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SERM. strike it into one's heart, than thoroughly and resolvedly to

deny the lusts and practices one has been accustomed to.”

Who then would not despair of ever subduing the corruptions of nature and custom, if the same hand which raised up Jesus our Lord from the dead had not promised to help all such as flee to Him for succour ? So necessary is the knowledge and belief of this truth.

But then it must not be a bare knowledge; nor is it enough to profess (though one should profess it every day) that Jesus Christ was raised from the dead by the power of God, unless we believe, and are persuaded, that the same power which conquered death and hell will assist us to overcome all our evil and corrupt affections, provided we pray earnestly for His grace, depend upon His love, and use our best endeavours to please Him. Then may we promise ourselves victory over all the corruptions which by nature we are subject to, while we disclaim all self-confidence, and put our whole trust in God, who raiseth the dead.

III. The next thing which offers itself to our consideration, from the certainty of Christ's resurrection, is the certainty of a life to come, and a life of endless happiness to all

such as receive and obey His Gospel. [2 Cor. 5. “We know,” saith the Apostle, “that if our earthly house 1; 4. 16; Rev.14.13.; of this tabernacle were dissolved, we have a building of God,

a house not made with hands, eternal in the heavens. For which cause we faint not." “Blessed, therefore, are the dead which die in the Lord ;” and blessed are they that are alive, who live unto God, who love Him, and keep His commandments. For all such, our Lord Christ is gone to prepare a place, that where He is, there they may be also; where there shall be no more death, neither sorrow, nor cry

ing, neither shall there be any more pain. (2 Cor.7.1.) Having therefore these promises, dearly beloved, let us

cleanse ourselves from all filthiness of flesh and spirit, perfecting holiness in the fear of God, that at last we may be meet partakers of the inheritance of the saints in heaven.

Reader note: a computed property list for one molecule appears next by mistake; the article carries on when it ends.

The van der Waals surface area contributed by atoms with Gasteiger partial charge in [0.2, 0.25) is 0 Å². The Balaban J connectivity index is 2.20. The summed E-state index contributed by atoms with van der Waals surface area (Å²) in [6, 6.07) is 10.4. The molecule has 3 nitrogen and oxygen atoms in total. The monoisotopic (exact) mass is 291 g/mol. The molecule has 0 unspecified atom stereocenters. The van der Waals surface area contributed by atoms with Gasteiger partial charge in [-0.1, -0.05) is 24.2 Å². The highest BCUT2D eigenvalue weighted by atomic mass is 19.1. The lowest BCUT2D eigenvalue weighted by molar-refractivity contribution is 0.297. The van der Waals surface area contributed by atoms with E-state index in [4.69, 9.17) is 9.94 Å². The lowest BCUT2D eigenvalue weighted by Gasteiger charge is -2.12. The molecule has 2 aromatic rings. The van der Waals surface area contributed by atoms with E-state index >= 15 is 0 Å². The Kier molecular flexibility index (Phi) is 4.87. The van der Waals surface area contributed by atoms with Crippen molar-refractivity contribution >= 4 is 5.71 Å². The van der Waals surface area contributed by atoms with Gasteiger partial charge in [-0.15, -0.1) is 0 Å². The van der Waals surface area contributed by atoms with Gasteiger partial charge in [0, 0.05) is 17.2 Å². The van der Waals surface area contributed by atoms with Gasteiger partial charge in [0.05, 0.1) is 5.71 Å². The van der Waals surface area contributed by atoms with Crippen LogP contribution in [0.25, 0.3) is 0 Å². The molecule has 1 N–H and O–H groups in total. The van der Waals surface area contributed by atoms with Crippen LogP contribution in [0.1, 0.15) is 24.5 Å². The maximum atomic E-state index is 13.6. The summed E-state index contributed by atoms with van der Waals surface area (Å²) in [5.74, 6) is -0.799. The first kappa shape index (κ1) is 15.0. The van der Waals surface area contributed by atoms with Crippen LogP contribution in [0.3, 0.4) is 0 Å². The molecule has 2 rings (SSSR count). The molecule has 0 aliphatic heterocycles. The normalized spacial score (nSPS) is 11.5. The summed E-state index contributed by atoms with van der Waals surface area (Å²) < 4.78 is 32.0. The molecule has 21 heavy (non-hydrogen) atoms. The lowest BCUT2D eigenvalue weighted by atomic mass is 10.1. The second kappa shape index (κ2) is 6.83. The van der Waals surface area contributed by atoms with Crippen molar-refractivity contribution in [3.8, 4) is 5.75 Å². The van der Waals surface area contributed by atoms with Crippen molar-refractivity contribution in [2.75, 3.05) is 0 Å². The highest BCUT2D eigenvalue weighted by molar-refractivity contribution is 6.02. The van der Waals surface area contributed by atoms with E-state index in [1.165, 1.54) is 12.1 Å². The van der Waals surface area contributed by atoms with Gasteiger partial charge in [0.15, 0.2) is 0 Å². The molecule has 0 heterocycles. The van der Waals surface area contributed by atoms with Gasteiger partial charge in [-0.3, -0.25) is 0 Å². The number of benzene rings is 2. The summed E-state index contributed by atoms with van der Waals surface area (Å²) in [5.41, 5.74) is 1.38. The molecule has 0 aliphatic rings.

IV. You see, good Christians, what little reason we have to be over-solicitous for our bodies and the things of this world. Look unto Jesus Christ, before and after His resurrection ; He, that while He lived, was a man of sorrows, and acquainted with grief; whom the world despised, hated, persecuted, and at last crucified; yet, being for His obedience beloved of God, was raised by Him the third day from the dead; and then, that body which had so lately been torn and mangled by all the ways that malice or cruelty could invent, is now no longer subject to want or misery. The scourges that had plowed His back but three days before, the crown of thorns that had pierced His temples, and the nails and spear that wounded Him so unmercifully, did not in the least hinder that body from being raised in glory. And this, the Spirit of God assures us, shall be the reward of every faithful member of Jesus Christ. “ This corruptible body shall put (1 Cor. 15.

53.] on incorruption, and this mortal body shall put on immortality;" and we shall no longer be sensible of the inconveniences of this life, nor remember the hardships we may have met with in this vale of misery.

So that you see, that we may want a great many things which the world doats on, and suffer a great many things which flesh and blood cannot easily digest, and yet be very happy after death.

And though such as are at ease and secure, at least in their own opinion, from fear of evil, may not be much affected with these considerations, yet there are, no doubt of it, millions, who, in the midst of their afflictions, do bless God for giving them this earnest, this assurance, of a better life after death.

To conclude then the whole : I may, good Christians, every return of this season, put you in mind of these things, and you may hear them with pleasure, and neither you nor I be the better, unless we can be persuaded to lay them very seriously to heart; unless the belief of the resurrection of the body incline us to mortify the deeds of the flesh, to make our bodies fit temples of the Holy Ghost; unless we can, by this consideration, be persuaded to set our affections above, not on things on the earth, where we profess to be strangers and pilgrims; to have no abiding place, no inheritance, on this side the grave.

How infinitely does it concern every Christian here present to lay these things to heart! Death is not far from every one of us : that very moment we shall enter upon eter


SERM. nity. And is it not the interest and concern of every man

to have hope in his death; to look beyond the grave with